Can graphic design save your life?
Last week I was in London for a few days and made a special trip to see the latest exhibition of The Wellcome Collection titled Can Graphic Design Save Your Life? I’d read about the exhibition and because of the nature of what I do, it was an obvious draw. My answer to the question is an emphatic Yes! Graphic design can save lives. The exhibition goes on to show many of the creative and ingenious ways that design has been used over the years to distil complex information into a public friendly package. Selling health messages has never been easy but it’s a challenge that I’ve enjoyed taking on since the 1980s and continue to do so.
In the show, examples have been gathered from all over the world and a diversity of public health areas are included – from alcohol to AIDS and smoking to sexual health. I was of course a little bit saddened to see that the majority of examples from the UK were created in London, this is particularly frustrating as I know that some of my design work for the NHS is in the archives of The Wellcome Foundation. My enthusiasm was not dampened though and it was particularly fascinating to see the actual tombstone prop on display that was made for the first national UK AIDS awareness campaign in the mid-1980s, Don’t die of ignorance. If you’re interested in my work in this area, there’s a short film HERE.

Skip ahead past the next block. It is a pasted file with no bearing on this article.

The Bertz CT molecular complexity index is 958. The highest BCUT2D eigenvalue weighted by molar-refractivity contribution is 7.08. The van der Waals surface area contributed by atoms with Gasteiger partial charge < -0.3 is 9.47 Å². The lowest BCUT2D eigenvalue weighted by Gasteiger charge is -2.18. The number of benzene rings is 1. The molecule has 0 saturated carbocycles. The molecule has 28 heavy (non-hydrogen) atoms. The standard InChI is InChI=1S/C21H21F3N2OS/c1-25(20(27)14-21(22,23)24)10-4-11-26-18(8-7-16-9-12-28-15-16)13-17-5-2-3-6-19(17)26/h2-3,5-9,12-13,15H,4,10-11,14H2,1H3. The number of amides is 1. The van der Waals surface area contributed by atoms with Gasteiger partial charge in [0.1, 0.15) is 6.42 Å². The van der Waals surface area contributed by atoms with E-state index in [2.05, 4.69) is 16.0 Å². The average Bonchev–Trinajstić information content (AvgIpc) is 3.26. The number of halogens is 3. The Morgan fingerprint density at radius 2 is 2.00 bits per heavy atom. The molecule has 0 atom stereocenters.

To quote from the promotional material from the exhibition:
Comprising over 200 objects including hard-hitting posters, illuminated pharmacy signs and digital teaching aids, ‘Can Graphic Design Save Your Life?’ considers the role of graphic design in constructing and communicating healthcare messages around the world, and shows how graphic design has been used to persuade, to inform and to empower. This exhibition highlights the widespread and often subliminal nature of graphic design in shaping our environment, our health and our sense of self. Drawn from public and private collections around the world, it will feature work from influential figures in graphic design from the 20th century, as well as from studios and individual designers working today.
If you’re in London I would highly recommend seeing the exhibition, it’s free and is just a five minute walk from Euston Station. If you can’t make it to the show but would like more information, visit the website: HERE